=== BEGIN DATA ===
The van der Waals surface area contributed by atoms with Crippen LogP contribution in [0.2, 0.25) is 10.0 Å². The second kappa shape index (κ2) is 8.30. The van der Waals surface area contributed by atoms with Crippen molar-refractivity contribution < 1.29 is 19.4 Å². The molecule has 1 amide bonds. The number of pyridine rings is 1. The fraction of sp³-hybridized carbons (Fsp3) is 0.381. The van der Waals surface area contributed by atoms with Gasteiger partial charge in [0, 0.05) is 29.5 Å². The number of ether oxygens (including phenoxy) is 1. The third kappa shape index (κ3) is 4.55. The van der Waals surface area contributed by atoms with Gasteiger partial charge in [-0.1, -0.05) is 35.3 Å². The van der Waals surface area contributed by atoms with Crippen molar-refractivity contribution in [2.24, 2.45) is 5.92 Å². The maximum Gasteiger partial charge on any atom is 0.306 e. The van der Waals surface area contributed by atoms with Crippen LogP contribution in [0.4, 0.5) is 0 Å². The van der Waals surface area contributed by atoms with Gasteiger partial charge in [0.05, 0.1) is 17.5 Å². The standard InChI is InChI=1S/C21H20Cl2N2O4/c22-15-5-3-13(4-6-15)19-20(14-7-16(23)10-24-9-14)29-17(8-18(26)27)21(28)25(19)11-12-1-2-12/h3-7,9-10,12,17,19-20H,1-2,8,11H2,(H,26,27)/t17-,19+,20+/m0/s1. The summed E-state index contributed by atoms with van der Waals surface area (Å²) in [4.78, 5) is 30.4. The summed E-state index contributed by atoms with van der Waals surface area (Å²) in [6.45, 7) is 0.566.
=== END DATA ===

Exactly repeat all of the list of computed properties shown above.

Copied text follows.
The van der Waals surface area contributed by atoms with Crippen LogP contribution in [0.2, 0.25) is 10.0 Å². The second kappa shape index (κ2) is 8.30. The van der Waals surface area contributed by atoms with Crippen molar-refractivity contribution < 1.29 is 19.4 Å². The molecule has 1 amide bonds. The number of pyridine rings is 1. The fraction of sp³-hybridized carbons (Fsp3) is 0.381. The van der Waals surface area contributed by atoms with Gasteiger partial charge in [0, 0.05) is 29.5 Å². The number of ether oxygens (including phenoxy) is 1. The third kappa shape index (κ3) is 4.55. The van der Waals surface area contributed by atoms with Gasteiger partial charge in [-0.1, -0.05) is 35.3 Å². The van der Waals surface area contributed by atoms with Crippen molar-refractivity contribution in [2.24, 2.45) is 5.92 Å². The maximum Gasteiger partial charge on any atom is 0.306 e. The van der Waals surface area contributed by atoms with Crippen LogP contribution in [0.4, 0.5) is 0 Å². The van der Waals surface area contributed by atoms with Gasteiger partial charge in [0.05, 0.1) is 17.5 Å². The standard InChI is InChI=1S/C21H20Cl2N2O4/c22-15-5-3-13(4-6-15)19-20(14-7-16(23)10-24-9-14)29-17(8-18(26)27)21(28)25(19)11-12-1-2-12/h3-7,9-10,12,17,19-20H,1-2,8,11H2,(H,26,27)/t17-,19+,20+/m0/s1. The summed E-state index contributed by atoms with van der Waals surface area (Å²) in [4.78, 5) is 30.4. The summed E-state index contributed by atoms with van der Waals surface area (Å²) in [6.45, 7) is 0.566.